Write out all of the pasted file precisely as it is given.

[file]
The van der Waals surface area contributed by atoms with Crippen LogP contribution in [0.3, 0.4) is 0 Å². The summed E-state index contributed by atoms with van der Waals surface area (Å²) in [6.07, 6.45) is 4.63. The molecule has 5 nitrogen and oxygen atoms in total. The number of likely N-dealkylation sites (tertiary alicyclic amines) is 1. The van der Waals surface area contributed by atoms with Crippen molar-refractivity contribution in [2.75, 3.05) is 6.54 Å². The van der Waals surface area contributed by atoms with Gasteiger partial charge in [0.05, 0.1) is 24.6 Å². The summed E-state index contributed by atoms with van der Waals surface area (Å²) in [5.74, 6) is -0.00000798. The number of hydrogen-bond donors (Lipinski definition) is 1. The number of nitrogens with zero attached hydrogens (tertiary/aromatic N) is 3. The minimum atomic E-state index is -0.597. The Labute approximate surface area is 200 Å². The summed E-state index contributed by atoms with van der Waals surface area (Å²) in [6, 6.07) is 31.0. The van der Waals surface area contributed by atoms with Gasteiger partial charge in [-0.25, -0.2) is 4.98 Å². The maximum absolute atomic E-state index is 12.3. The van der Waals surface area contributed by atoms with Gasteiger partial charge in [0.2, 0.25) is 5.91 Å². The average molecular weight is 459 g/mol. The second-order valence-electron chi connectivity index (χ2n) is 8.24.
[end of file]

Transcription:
The van der Waals surface area contributed by atoms with Crippen LogP contribution in [0.3, 0.4) is 0 Å². The summed E-state index contributed by atoms with van der Waals surface area (Å²) in [6.07, 6.45) is 4.63. The molecule has 5 nitrogen and oxygen atoms in total. The number of likely N-dealkylation sites (tertiary alicyclic amines) is 1. The van der Waals surface area contributed by atoms with Crippen molar-refractivity contribution in [2.75, 3.05) is 6.54 Å². The van der Waals surface area contributed by atoms with Gasteiger partial charge in [0.05, 0.1) is 24.6 Å². The summed E-state index contributed by atoms with van der Waals surface area (Å²) in [5.74, 6) is -0.00000798. The number of hydrogen-bond donors (Lipinski definition) is 1. The number of nitrogens with zero attached hydrogens (tertiary/aromatic N) is 3. The minimum atomic E-state index is -0.597. The Labute approximate surface area is 200 Å². The summed E-state index contributed by atoms with van der Waals surface area (Å²) in [6, 6.07) is 31.0. The van der Waals surface area contributed by atoms with Gasteiger partial charge in [-0.25, -0.2) is 4.98 Å². The maximum absolute atomic E-state index is 12.3. The van der Waals surface area contributed by atoms with Gasteiger partial charge in [0.2, 0.25) is 5.91 Å². The average molecular weight is 459 g/mol. The second-order valence-electron chi connectivity index (χ2n) is 8.24.